Richard Feynman - Nobel Prize Profiles in Creativity

Richard Feynman was awarded the Nobel Prize for Physics in 1965.  Though he died in 1988, his popularity over the years has continued to grow. Walk into any bookstore and look in the science section, you'll find Feynman's lectures on physics in both print and audio.  Listen to his lectures on tape or CD, and you hear what Larsson calls Feynman's "playful curiosity."  Here are lectures available online.

What distinguishes Richard Feynman?  Ulf Larsson in the Nobel Prize Centennial Exhibition catalog writes of Feynman as "Probably the most playful of all Nobel Prize recipients."

Larsson tells how while watching students toss cafeterian plates in the air that Feynman saw something in that playful act that led to his research into the physics of motion. 

He writes: "As the plate spun, it wobbled.  Feynman was prompted to formualte these motions as a problem in equations, whihc he could then analyze.  Soon he found himself working with other physics problems by using similar techniques and everyday observations.  He had rediscovered happiness and inspiration in his work."

What can we learn from Richard Feynman?  Apart from quantum physics, we can learn to principles of creativity that can benefit leaders.

1.  Playful curiosity - this implies that we approach our work as leaders as an exercise in fun and play, that we are explorers, looking for new insights that can help us. What does business have to do with fun and play?  If the work you do is not enjoyable, fun, even life affirming, then why do you do it?  Or, if it started that way, and became drudgery, then why do you accept that as a given now?

Go to the Feynman website and read the anecdotes about the man.  It is clear that he both had a love for play and laughter that complemented his curiosity, his drive to figure out very difficult problems in theoretical physics.  It is possible that without a playful approach, we never see the whole picture.

2.  Everyday observation - If we make our practice that of looking at everyday situations as Feynman did, with fresh eyes and an inquisitiveness we can find the unrealized potential that resides in most organizations. We have to look.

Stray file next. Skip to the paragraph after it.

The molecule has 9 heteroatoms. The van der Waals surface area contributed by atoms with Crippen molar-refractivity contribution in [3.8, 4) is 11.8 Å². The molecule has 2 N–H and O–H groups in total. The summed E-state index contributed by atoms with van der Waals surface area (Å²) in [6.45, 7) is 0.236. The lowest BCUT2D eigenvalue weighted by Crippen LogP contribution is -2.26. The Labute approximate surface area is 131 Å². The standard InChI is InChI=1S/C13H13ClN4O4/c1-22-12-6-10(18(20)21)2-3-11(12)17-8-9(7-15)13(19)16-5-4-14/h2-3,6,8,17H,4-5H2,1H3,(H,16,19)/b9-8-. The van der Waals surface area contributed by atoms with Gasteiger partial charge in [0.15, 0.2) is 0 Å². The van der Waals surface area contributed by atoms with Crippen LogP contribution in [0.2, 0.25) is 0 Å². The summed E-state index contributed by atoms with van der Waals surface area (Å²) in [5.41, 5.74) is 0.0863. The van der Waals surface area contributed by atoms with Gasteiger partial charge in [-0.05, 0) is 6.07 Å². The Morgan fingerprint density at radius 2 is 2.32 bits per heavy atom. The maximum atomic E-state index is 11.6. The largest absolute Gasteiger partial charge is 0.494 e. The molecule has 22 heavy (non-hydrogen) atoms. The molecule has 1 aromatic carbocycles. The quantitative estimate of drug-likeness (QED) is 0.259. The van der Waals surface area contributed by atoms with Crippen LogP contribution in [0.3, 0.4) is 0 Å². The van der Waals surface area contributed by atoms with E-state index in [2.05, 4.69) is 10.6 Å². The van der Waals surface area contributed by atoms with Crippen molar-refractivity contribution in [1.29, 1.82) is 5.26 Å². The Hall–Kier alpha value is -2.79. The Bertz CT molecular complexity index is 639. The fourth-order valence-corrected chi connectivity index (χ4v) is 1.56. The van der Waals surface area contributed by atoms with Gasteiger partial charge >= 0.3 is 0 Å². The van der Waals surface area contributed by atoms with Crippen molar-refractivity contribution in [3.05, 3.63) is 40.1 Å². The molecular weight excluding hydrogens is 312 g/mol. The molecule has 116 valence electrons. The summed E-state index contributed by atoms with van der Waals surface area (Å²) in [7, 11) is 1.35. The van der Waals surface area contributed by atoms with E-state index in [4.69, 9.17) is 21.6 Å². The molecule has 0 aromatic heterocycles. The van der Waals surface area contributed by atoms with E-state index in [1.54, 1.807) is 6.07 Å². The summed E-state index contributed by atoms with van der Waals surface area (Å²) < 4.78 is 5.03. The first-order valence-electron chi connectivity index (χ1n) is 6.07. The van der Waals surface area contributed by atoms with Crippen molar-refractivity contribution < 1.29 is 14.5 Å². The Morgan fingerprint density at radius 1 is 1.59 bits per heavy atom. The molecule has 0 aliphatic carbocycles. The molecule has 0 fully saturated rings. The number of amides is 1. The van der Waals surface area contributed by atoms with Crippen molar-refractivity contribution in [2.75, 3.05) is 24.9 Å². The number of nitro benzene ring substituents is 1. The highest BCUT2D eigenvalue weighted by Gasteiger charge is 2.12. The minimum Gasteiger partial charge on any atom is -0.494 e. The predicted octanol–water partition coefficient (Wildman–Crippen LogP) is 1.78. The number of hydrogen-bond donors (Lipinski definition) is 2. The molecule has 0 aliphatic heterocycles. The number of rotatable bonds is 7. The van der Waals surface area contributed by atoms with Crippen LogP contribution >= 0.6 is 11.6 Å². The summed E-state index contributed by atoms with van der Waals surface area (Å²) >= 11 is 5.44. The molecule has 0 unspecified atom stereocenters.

It reminds me of interviewing the marketing manager of a company with whom I was conducting some planning work.  My one half hour with him was spent with him telling me about some piece of property that he had and wanted to sell.  It was not surprise to me why 18 months later the business was out of business.

To practice everyday observation requires us to focus on the actual work we have to do.  Then we will more clearly see what we must do and what is non-essential. 

Richard Feynman went from watching wobbling plates to the Nobel Prize all because he had a passion for playful problem solving.  It is this kind of leadership that inspires people to greatness.  Feynman's impact will long live on because of his approach to the work he did.  There is much we can learn from him.

2005 A Year of Excellence

Making 2005 a year of excellence means we have to think differently about the "ole New Year's Resolutions."  Just fixing a problem doesn't insure that excellence will result.  Sometimes it is just a higher level of mediocrity that is created.

In order to make 2005 a year of excellence, it requires a different approach.  This is the focus of my latest Real Life Leadership column in the Asheville Citizen-Times.

What we must do is create a vision for the impact we want to have.  This vision needs to be in keeping with our values, can be achieved during the next twelve months, and is one that motivates us to make the necessary investment in time, energy and thought.

I'm in the midst of this myself this week, and I'm identifying some subtle changes in my priorities that will make a big difference down the road.

If you need to know more, email me.

UPDATE: Becasue links to many of my AC-T columns have changed.  Here is the column from 12/27/04 that is linked above.

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